The Foreign Service Journal, June 2005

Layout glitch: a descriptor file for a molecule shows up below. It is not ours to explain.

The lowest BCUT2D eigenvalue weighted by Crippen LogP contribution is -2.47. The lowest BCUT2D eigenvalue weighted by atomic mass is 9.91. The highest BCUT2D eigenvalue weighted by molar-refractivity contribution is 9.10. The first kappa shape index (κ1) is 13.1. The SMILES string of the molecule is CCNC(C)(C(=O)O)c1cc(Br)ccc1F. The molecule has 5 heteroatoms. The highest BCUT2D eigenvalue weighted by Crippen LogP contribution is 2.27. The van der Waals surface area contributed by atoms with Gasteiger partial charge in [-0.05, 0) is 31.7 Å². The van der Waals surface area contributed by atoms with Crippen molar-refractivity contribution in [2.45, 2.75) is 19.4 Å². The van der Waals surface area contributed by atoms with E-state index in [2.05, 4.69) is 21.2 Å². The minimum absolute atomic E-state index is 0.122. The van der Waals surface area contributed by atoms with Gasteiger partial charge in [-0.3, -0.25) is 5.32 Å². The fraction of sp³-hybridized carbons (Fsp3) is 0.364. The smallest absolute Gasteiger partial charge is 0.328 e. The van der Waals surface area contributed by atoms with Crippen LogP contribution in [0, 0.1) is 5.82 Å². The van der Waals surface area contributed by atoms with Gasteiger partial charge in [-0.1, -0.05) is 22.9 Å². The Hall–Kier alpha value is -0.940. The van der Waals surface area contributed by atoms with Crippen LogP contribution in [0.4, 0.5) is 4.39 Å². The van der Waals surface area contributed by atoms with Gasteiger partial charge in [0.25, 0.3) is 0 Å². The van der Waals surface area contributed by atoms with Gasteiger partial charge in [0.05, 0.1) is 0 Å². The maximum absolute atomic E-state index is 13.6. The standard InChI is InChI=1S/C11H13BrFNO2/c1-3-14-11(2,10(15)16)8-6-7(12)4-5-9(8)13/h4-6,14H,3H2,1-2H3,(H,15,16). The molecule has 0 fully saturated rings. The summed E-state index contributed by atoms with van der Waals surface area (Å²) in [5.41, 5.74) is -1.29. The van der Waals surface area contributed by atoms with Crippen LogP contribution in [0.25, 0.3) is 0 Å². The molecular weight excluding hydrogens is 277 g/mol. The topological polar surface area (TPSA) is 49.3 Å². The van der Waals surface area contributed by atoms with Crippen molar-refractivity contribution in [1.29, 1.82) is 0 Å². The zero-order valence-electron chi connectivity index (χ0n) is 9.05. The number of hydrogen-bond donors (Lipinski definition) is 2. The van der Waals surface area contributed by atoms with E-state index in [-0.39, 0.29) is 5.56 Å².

D IP K IDS F ILL V OID AT U.S. C OLLEGES A MERICAN UNIVERSITIES ARE INCREASINGLY LOOKING TO YOUTH WHO GREW UP OVERSEAS TO MAINTAIN THE INTERNATIONAL PERSPECTIVE INSIDE THEIR CLASSROOMS . B Y A NTJE S CHIFFLER S CHOOLS S UPPLEMENT 90 F O R E I G N S E R V I C E J O U R N A L / J U N E 2 0 0 5 he number of international students at U.S. universities decreased by 2.4 per- cent in the fall of 2003, ending a period of continuous growth, according to a recent study by the Institute of Inter- national Education. Undergraduate enrollment dropped by a troubling 5 percent, though enrollment at graduate schools rose by 5 percent, the institute found. Experts attribute the drop in undergrad enrollment to real and perceived difficulties in obtaining visas, as well as to rising tuition costs and enhanced recruitment efforts by other English-speaking countries. Confronted with this trend, American universities are now eyeing another group to maintain the international perspective inside the classroom: Third Culture Kids, also known as Global Nomads. TCKs and GNs are students who spent a significant part of their childhood abroad due to their parents’ professions. They are a diverse group that includes children of diplomats, businesspeople, missionar- ies, international aid workers and military personnel, among many others. There were already clubs on many U.S. campuses to support the needs of this population, but now admissions and international student offices are enhancing their efforts to identify them and address their special needs — and to recruit them for admission. For the 2004-2005 academic year, American University in Washington, D.C., experienced a drop of 14 percent in total international student enrollment compared with the previous year, says Fanta Aw, AU’s director of international student services. Part of the shortfall stems from the dis- continuation of an “English as a Second Language” pro- gram, but visa problems and cost constraints have also made numbers tumble. “Global Nomads can help fill that void in the classroom because they offer a different perspective,” Aw notes. At AU, a GN program aims to give this community a place to meet each other and share their experiences of living abroad; it also aims to educate academic advisers, profes- sors and other students about them. The GN community also successfully pushed the admissions department to include a question on the application to help identify inter- nationally-raised kids. Third Culture Kids, who are used to transition and a mobile lifestyle, on average attend three universities during their undergraduate careers. This makes retention efforts essential. Aw, who grew up in several countries herself, first became aware of the need to extend international student services to certain American passport-holders several years ago, when the parents of some American students came to her office and said they were concerned that their kids wouldn’t adjust to life in the United States. Bringing Diversity into the Classroom Identifying TCKs and GNs through an extra line on the application form has been standard practice at Lewis & Clark College in Portland, Ore., for four years; efforts to identify the community already on campus date back to the early 1990s. As a result, the number of TCKs on campus is about 100, two-thirds of whom hold an American passport. By contrast, international student enrollment dropped from 116 students in 2002 to 96 in 2003, and down to 83 in the fall of 2004. Last year the international programs office at L&C designed a brochure targeted at TCKs that is used for recruiting freshmen from international schools, mainly in Asia, Director of International Student Services Greg Cald- well says. “It’s almost as if they have their own expat cul- ture,” he observes. “They have much more in common with each other than with other Americans.” Antje Schiffler is a journalist in Frankfurt. T Continued on page 92